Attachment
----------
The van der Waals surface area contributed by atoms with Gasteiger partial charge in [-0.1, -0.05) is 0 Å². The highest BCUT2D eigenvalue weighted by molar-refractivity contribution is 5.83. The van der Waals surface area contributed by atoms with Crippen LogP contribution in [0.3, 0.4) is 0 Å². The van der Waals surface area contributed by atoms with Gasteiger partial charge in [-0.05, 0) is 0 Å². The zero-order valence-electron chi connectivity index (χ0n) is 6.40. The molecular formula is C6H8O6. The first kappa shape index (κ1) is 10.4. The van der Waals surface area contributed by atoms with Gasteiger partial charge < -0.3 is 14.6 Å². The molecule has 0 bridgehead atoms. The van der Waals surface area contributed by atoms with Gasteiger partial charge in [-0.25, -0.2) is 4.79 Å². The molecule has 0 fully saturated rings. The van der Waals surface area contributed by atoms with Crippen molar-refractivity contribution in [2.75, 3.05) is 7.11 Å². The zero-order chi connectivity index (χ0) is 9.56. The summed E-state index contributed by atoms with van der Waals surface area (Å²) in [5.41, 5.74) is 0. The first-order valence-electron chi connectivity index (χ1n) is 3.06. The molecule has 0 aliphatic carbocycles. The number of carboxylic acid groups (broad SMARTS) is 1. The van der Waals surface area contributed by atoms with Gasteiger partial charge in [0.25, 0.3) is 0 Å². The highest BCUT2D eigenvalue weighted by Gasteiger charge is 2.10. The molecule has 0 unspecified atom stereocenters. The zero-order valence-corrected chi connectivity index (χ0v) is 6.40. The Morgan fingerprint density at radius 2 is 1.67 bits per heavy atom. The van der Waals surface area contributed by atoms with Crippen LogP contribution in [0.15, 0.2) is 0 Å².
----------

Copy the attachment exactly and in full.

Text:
The van der Waals surface area contributed by atoms with Gasteiger partial charge in [-0.1, -0.05) is 0 Å². The highest BCUT2D eigenvalue weighted by molar-refractivity contribution is 5.83. The van der Waals surface area contributed by atoms with Crippen LogP contribution in [0.3, 0.4) is 0 Å². The van der Waals surface area contributed by atoms with Gasteiger partial charge in [-0.05, 0) is 0 Å². The zero-order valence-electron chi connectivity index (χ0n) is 6.40. The molecular formula is C6H8O6. The first kappa shape index (κ1) is 10.4. The van der Waals surface area contributed by atoms with Gasteiger partial charge < -0.3 is 14.6 Å². The molecule has 0 bridgehead atoms. The van der Waals surface area contributed by atoms with Gasteiger partial charge in [-0.25, -0.2) is 4.79 Å². The molecule has 0 fully saturated rings. The van der Waals surface area contributed by atoms with Crippen molar-refractivity contribution in [2.75, 3.05) is 7.11 Å². The zero-order chi connectivity index (χ0) is 9.56. The summed E-state index contributed by atoms with van der Waals surface area (Å²) in [5.41, 5.74) is 0. The first-order valence-electron chi connectivity index (χ1n) is 3.06. The molecule has 0 aliphatic carbocycles. The number of carboxylic acid groups (broad SMARTS) is 1. The van der Waals surface area contributed by atoms with Gasteiger partial charge in [0.25, 0.3) is 0 Å². The highest BCUT2D eigenvalue weighted by Gasteiger charge is 2.10. The molecule has 0 unspecified atom stereocenters. The zero-order valence-corrected chi connectivity index (χ0v) is 6.40. The Morgan fingerprint density at radius 2 is 1.67 bits per heavy atom. The van der Waals surface area contributed by atoms with Crippen LogP contribution in [0.15, 0.2) is 0 Å².